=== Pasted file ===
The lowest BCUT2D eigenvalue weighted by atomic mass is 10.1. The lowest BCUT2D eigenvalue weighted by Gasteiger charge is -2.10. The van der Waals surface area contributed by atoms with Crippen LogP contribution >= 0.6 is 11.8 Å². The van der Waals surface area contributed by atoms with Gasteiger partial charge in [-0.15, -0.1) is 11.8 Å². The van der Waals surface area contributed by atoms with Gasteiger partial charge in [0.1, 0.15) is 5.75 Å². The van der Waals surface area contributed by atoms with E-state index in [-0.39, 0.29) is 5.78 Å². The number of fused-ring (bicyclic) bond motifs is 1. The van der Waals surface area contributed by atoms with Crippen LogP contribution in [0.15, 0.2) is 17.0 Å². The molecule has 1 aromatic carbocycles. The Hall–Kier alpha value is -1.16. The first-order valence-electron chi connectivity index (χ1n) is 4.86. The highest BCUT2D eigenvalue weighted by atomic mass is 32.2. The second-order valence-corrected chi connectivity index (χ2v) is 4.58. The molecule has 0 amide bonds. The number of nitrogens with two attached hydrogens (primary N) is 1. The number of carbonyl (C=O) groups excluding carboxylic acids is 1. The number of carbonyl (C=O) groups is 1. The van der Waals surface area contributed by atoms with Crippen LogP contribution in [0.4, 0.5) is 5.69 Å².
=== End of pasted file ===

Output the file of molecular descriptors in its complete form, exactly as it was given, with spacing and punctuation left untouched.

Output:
The lowest BCUT2D eigenvalue weighted by atomic mass is 10.1. The lowest BCUT2D eigenvalue weighted by Gasteiger charge is -2.10. The van der Waals surface area contributed by atoms with Crippen LogP contribution >= 0.6 is 11.8 Å². The van der Waals surface area contributed by atoms with Gasteiger partial charge in [-0.15, -0.1) is 11.8 Å². The van der Waals surface area contributed by atoms with Gasteiger partial charge in [0.1, 0.15) is 5.75 Å². The van der Waals surface area contributed by atoms with E-state index in [-0.39, 0.29) is 5.78 Å². The number of fused-ring (bicyclic) bond motifs is 1. The van der Waals surface area contributed by atoms with Crippen LogP contribution in [0.15, 0.2) is 17.0 Å². The molecule has 1 aromatic carbocycles. The Hall–Kier alpha value is -1.16. The first-order valence-electron chi connectivity index (χ1n) is 4.86. The highest BCUT2D eigenvalue weighted by atomic mass is 32.2. The second-order valence-corrected chi connectivity index (χ2v) is 4.58. The molecule has 0 amide bonds. The number of nitrogens with two attached hydrogens (primary N) is 1. The number of carbonyl (C=O) groups excluding carboxylic acids is 1. The number of carbonyl (C=O) groups is 1. The van der Waals surface area contributed by atoms with Crippen LogP contribution in [0.4, 0.5) is 5.69 Å².